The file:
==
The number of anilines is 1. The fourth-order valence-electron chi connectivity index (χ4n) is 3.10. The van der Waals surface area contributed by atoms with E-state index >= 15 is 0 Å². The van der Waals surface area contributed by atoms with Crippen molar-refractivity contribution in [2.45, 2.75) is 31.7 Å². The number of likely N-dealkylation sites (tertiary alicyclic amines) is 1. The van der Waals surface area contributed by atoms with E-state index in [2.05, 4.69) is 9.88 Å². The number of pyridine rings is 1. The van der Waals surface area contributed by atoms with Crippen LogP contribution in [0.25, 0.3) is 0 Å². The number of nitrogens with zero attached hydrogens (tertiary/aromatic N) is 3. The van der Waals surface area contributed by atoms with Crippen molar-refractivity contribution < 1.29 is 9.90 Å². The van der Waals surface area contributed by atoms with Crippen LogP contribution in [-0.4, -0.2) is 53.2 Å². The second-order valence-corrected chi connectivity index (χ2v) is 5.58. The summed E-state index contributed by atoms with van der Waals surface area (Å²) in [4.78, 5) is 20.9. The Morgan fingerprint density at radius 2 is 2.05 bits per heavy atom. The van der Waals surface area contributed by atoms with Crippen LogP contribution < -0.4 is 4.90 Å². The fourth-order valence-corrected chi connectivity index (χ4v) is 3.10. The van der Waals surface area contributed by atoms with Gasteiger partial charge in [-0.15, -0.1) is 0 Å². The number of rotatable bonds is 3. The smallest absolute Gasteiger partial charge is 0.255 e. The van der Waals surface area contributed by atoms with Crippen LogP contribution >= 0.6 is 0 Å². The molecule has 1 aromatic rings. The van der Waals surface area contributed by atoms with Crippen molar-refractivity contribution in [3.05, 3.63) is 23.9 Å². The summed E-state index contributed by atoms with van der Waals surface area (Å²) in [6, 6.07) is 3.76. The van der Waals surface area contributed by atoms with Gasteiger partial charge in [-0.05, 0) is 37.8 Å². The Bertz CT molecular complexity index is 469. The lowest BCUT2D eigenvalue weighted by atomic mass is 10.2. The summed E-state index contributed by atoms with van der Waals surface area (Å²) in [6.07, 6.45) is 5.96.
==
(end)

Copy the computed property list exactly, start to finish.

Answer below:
The number of anilines is 1. The fourth-order valence-electron chi connectivity index (χ4n) is 3.10. The van der Waals surface area contributed by atoms with E-state index >= 15 is 0 Å². The van der Waals surface area contributed by atoms with Crippen molar-refractivity contribution in [2.45, 2.75) is 31.7 Å². The number of likely N-dealkylation sites (tertiary alicyclic amines) is 1. The van der Waals surface area contributed by atoms with E-state index in [2.05, 4.69) is 9.88 Å². The number of pyridine rings is 1. The van der Waals surface area contributed by atoms with Crippen LogP contribution in [0.25, 0.3) is 0 Å². The number of nitrogens with zero attached hydrogens (tertiary/aromatic N) is 3. The van der Waals surface area contributed by atoms with Crippen molar-refractivity contribution < 1.29 is 9.90 Å². The van der Waals surface area contributed by atoms with Crippen LogP contribution in [-0.4, -0.2) is 53.2 Å². The second-order valence-corrected chi connectivity index (χ2v) is 5.58. The summed E-state index contributed by atoms with van der Waals surface area (Å²) in [4.78, 5) is 20.9. The Morgan fingerprint density at radius 2 is 2.05 bits per heavy atom. The van der Waals surface area contributed by atoms with Crippen LogP contribution < -0.4 is 4.90 Å². The fourth-order valence-corrected chi connectivity index (χ4v) is 3.10. The van der Waals surface area contributed by atoms with Gasteiger partial charge in [-0.15, -0.1) is 0 Å². The number of rotatable bonds is 3. The smallest absolute Gasteiger partial charge is 0.255 e. The van der Waals surface area contributed by atoms with Crippen LogP contribution >= 0.6 is 0 Å². The molecule has 1 aromatic rings. The van der Waals surface area contributed by atoms with Crippen molar-refractivity contribution in [3.05, 3.63) is 23.9 Å². The summed E-state index contributed by atoms with van der Waals surface area (Å²) in [6, 6.07) is 3.76. The van der Waals surface area contributed by atoms with Gasteiger partial charge in [-0.05, 0) is 37.8 Å². The Bertz CT molecular complexity index is 469. The lowest BCUT2D eigenvalue weighted by atomic mass is 10.2. The summed E-state index contributed by atoms with van der Waals surface area (Å²) in [6.07, 6.45) is 5.96.